Democrat Jason Kander strides into a storefront campaign office here, shaking hands, joking about the Chicago Cubs’ World Series win (Kander was for Cleveland), posing for pictures.
Save for a few campaign staffers, Kander is by far the youngest person in the room. In some years, his age and inexperience might be disqualifying, but this year, in the closing hours of a dead-heat campaign, the 35-year-old Democrat is trying to use youth to his advantage.
“There is this new generation stepping forward right now,” Kander says. “It is a generation that is more focused on ideas than on ideology.”
Kander has made a similar argument for weeks. In the campaign’s final hours, he’s drawn a sharp contrast with opponent Roy Blunt, a baby boomer with a long political record.
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Yet Kander’s emphasis on his youth and relative outsider status has apparently left some voters unsatisfied. In a Monmouth poll released this week, almost half of likely Missouri voters said they had no opinion of the candidate — an indication that he remains a blurry figure for those still making up their minds.
Kander is the sitting secretary of state in Missouri, yet many voters still aren’t sure where he stands.
“It’s hard,” said Naomi Stewart, 40, from Knob Noster, Mo. Stewart is undecided in the race and came to Warrensburg to hear Kander speak.
“I want a people candidate,” she said. “I want to make sure that they’re going to go there and take care of my needs, along with the same people who are in the situation I’m in.”
Blunt — aided by more than $20 million in outside ad spending in the state — has tried to fill in the blanks. He’s slammed Kander’s approach, arguing repeatedly that the Democrat supports the unpopular Affordable Care Act, the closing of the terrorist prison at Guantánamo Bay and new gun restrictions.
And Blunt has linked Kander with Hillary Clinton: One commercial digitally dissolves his face into hers, a visual representation of the argument.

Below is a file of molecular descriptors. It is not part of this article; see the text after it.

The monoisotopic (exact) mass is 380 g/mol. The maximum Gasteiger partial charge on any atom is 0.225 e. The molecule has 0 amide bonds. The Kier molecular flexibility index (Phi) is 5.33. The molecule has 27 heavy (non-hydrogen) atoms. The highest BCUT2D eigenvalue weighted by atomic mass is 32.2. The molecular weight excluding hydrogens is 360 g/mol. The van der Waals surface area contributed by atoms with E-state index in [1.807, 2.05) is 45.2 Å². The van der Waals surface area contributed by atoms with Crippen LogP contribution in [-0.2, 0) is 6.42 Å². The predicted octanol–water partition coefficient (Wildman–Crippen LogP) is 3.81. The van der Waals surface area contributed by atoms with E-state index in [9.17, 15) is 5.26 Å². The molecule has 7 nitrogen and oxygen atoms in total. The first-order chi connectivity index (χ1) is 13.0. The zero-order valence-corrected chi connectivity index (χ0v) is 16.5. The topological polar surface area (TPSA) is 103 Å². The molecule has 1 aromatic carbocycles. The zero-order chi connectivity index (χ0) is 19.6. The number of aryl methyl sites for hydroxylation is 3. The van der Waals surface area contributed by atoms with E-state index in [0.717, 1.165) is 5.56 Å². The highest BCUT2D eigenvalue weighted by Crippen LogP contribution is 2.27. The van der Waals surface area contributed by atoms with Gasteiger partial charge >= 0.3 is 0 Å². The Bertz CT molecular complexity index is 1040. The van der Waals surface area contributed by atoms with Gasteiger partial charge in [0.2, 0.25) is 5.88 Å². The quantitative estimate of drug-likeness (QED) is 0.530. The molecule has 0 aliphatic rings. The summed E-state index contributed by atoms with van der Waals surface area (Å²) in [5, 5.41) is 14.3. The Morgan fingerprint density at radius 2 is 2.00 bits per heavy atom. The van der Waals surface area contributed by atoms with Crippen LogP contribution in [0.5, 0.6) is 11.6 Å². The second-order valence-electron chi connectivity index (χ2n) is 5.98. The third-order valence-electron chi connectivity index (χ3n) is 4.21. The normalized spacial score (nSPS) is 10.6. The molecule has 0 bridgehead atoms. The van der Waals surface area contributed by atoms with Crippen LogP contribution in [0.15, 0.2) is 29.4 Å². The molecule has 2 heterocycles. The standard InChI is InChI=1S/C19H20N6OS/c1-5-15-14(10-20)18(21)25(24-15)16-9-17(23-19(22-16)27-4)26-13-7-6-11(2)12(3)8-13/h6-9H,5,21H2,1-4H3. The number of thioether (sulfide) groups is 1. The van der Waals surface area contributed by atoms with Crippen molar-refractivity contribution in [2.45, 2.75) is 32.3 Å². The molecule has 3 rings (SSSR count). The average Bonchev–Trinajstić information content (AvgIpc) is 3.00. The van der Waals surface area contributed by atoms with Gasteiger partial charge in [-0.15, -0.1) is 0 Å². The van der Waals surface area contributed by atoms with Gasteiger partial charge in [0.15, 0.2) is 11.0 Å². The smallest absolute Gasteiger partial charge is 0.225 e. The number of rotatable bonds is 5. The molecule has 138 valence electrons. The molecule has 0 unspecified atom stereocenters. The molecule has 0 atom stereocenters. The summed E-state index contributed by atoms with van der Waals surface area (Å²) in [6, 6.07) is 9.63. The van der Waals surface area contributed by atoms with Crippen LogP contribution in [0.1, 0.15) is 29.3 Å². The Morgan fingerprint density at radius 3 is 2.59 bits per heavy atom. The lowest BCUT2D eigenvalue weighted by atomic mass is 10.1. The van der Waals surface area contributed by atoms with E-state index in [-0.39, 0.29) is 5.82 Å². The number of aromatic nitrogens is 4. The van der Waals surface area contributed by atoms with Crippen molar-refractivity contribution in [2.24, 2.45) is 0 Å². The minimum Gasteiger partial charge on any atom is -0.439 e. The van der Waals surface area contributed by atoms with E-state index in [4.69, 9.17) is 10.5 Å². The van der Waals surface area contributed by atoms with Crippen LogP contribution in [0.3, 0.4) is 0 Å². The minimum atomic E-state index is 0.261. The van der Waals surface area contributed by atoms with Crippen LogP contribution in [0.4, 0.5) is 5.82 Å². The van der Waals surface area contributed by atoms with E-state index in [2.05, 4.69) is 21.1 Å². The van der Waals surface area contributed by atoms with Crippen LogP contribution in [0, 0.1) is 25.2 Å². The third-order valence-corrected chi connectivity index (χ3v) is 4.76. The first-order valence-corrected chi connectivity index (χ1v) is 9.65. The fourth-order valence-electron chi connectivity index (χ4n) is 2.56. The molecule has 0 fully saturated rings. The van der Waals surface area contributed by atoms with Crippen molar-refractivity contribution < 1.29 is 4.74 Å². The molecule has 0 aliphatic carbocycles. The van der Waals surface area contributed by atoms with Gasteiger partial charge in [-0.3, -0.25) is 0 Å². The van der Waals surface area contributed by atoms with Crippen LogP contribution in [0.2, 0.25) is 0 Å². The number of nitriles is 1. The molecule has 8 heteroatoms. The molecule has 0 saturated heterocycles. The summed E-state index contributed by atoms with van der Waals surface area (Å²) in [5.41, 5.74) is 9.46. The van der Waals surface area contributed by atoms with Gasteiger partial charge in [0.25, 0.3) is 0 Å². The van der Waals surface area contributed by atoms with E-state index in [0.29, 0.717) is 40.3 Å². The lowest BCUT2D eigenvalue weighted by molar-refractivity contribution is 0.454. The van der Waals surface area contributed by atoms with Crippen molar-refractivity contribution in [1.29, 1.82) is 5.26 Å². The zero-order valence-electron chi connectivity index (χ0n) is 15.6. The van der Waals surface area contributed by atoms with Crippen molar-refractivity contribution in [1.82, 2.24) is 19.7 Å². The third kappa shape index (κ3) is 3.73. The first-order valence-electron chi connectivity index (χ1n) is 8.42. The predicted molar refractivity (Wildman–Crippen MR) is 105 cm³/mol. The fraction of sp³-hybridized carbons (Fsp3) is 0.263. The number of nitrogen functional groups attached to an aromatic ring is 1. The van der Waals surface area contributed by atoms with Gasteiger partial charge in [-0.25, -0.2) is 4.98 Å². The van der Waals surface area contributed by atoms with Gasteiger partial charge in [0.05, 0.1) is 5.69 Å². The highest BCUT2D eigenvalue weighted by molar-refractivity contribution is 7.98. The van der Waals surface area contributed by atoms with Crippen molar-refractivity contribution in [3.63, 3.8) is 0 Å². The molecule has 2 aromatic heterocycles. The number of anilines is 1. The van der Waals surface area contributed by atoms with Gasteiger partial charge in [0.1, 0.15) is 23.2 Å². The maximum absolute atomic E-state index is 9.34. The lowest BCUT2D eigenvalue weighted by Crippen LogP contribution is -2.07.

Kander supports Clinton, yet he never mentioned her name during the Warrensburg visit. He did not talk about Obamacare, or expanding Medicaid coverage, or immigration reform.
He tried to put some distance between his own views and those of national Democrats. He told The Star in an interview he likes the 60-vote threshold for Supreme Court nominations, putting him at odds with Democrats who want a 51-vote threshold.
Lowering the threshold would make it easier to confirm Clinton’s nominees if Democrats take control of the Senate.
“I’m predisposed to keeping things the way they are,” Kander said. “We should try and make the (60-vote threshold) work. Sen. Blunt is obsessed with how political parties work, and he thinks about even the Supreme Court in terms of political parties.”
Kander also did not mention Donald Trump. That may be in part because Kander hopes to appeal to blue-collar Missourians who like Trump’s protectionist, isolationist message. Kander, like Trump, strongly opposes most trade deals with foreign nations.
Kander’s closing argument is not aggressively partisan — that’s typical for most Missouri Democrats running for statewide office. It also largely sticks to safer themes like easing the burden of student loans, or paying women as much as men for the same work.
Liberal voters seem satisfied with that approach.
“He gives us an alternative to what has been there for so many, many years,” said Eddie Osborne, 65, of Warrensburg. “As a liberal Democrat, I see him as being more cooperative rather than being obstructionist.”
Kathryn Rankin, 60, said she liked Kander’s positions on energy and conservation. “I support a progressive agenda, and he’s definitely the best candidate,” she said.
What Kander has done, to the Republican Party’s anger and chagrin, is to make the closing days of the race a referendum on Blunt, the incumbent, and his wife and children. The party accuses Kander of attacking their candidate on a personal basis, a suggestion Kander rejects.
“I have no judgment to pass on a member of his family. They’re impressive people who are good at their jobs,” Kander said. “I’ve also made it really clear that he has a conflict of interest, and he should get a new job.”
Blunt has tried to turn the lobbyist argument on its head by calling Kander’s wife, Diana, a lobbyist, a characterization the Kander campaign fiercely disputes.
Kander’s closing argument will also include healthy doses of his military experience. For a candidate who rocketed to national prominence for assembling a weapon while wearing a blindfold on a TV ad, Kander’s overseas service in the Army remains a message that helps him in the state.
“I have seen members of this generation sign on the dotted line and enlist when they knew doing that probably meant going to war,” he tells the Warrensburg crowd. “I’ve seen them, after they’ve been hurt, asking to go back again.”
That combination — a military record, a familiar incumbent opponent, a generational contrast — has brought Kander from obscurity to national prominence as one of his party’s strongest recruits in 2016.
Whether that’s enough to beat Roy Blunt in red-state Missouri is an open question.
“I’m very confident about where we are,” Kander says before striding out the door and onto a bus, headed for another rally.